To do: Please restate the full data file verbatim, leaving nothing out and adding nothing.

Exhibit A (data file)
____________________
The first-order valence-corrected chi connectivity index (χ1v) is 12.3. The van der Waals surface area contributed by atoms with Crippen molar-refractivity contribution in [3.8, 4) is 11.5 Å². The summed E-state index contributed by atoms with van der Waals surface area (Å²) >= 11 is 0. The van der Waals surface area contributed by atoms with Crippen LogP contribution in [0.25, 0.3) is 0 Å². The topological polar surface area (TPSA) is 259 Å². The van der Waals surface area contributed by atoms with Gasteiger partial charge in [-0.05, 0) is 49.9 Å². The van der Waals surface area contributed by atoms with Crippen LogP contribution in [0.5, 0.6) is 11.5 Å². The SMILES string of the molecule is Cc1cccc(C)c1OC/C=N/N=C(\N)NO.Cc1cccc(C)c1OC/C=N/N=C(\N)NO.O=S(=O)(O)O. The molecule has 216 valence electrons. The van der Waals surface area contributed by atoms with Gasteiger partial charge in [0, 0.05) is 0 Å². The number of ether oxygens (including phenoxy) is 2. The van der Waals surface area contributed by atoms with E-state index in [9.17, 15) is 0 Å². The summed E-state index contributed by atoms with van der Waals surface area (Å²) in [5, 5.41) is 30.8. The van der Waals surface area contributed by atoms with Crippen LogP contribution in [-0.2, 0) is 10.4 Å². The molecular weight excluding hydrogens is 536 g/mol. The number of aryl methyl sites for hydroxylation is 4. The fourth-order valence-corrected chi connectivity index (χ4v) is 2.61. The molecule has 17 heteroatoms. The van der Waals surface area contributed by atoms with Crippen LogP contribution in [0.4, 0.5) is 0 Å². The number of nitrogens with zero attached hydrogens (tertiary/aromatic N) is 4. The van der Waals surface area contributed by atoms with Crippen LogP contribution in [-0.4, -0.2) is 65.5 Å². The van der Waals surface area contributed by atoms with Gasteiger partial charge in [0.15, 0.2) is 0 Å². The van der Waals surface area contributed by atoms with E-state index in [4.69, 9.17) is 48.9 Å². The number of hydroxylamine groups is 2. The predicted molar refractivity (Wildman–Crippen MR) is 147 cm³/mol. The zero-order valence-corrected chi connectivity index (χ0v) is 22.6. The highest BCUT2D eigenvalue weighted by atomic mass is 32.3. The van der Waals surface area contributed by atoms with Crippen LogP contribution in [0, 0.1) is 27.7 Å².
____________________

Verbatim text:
The first-order valence-corrected chi connectivity index (χ1v) is 12.3. The van der Waals surface area contributed by atoms with Crippen molar-refractivity contribution in [3.8, 4) is 11.5 Å². The summed E-state index contributed by atoms with van der Waals surface area (Å²) >= 11 is 0. The van der Waals surface area contributed by atoms with Crippen LogP contribution in [0.25, 0.3) is 0 Å². The topological polar surface area (TPSA) is 259 Å². The van der Waals surface area contributed by atoms with Gasteiger partial charge in [-0.05, 0) is 49.9 Å². The van der Waals surface area contributed by atoms with Crippen LogP contribution in [0.5, 0.6) is 11.5 Å². The SMILES string of the molecule is Cc1cccc(C)c1OC/C=N/N=C(\N)NO.Cc1cccc(C)c1OC/C=N/N=C(\N)NO.O=S(=O)(O)O. The molecule has 216 valence electrons. The van der Waals surface area contributed by atoms with Gasteiger partial charge in [0, 0.05) is 0 Å². The number of ether oxygens (including phenoxy) is 2. The van der Waals surface area contributed by atoms with E-state index in [9.17, 15) is 0 Å². The summed E-state index contributed by atoms with van der Waals surface area (Å²) in [5, 5.41) is 30.8. The van der Waals surface area contributed by atoms with Crippen LogP contribution in [-0.2, 0) is 10.4 Å². The molecular weight excluding hydrogens is 536 g/mol. The number of aryl methyl sites for hydroxylation is 4. The fourth-order valence-corrected chi connectivity index (χ4v) is 2.61. The molecule has 17 heteroatoms. The van der Waals surface area contributed by atoms with Crippen LogP contribution in [0.4, 0.5) is 0 Å². The number of nitrogens with zero attached hydrogens (tertiary/aromatic N) is 4. The van der Waals surface area contributed by atoms with Crippen LogP contribution in [-0.4, -0.2) is 65.5 Å². The van der Waals surface area contributed by atoms with Gasteiger partial charge in [0.15, 0.2) is 0 Å². The van der Waals surface area contributed by atoms with E-state index in [4.69, 9.17) is 48.9 Å². The number of hydroxylamine groups is 2. The predicted molar refractivity (Wildman–Crippen MR) is 147 cm³/mol. The zero-order valence-corrected chi connectivity index (χ0v) is 22.6. The highest BCUT2D eigenvalue weighted by atomic mass is 32.3. The van der Waals surface area contributed by atoms with Crippen LogP contribution in [0, 0.1) is 27.7 Å².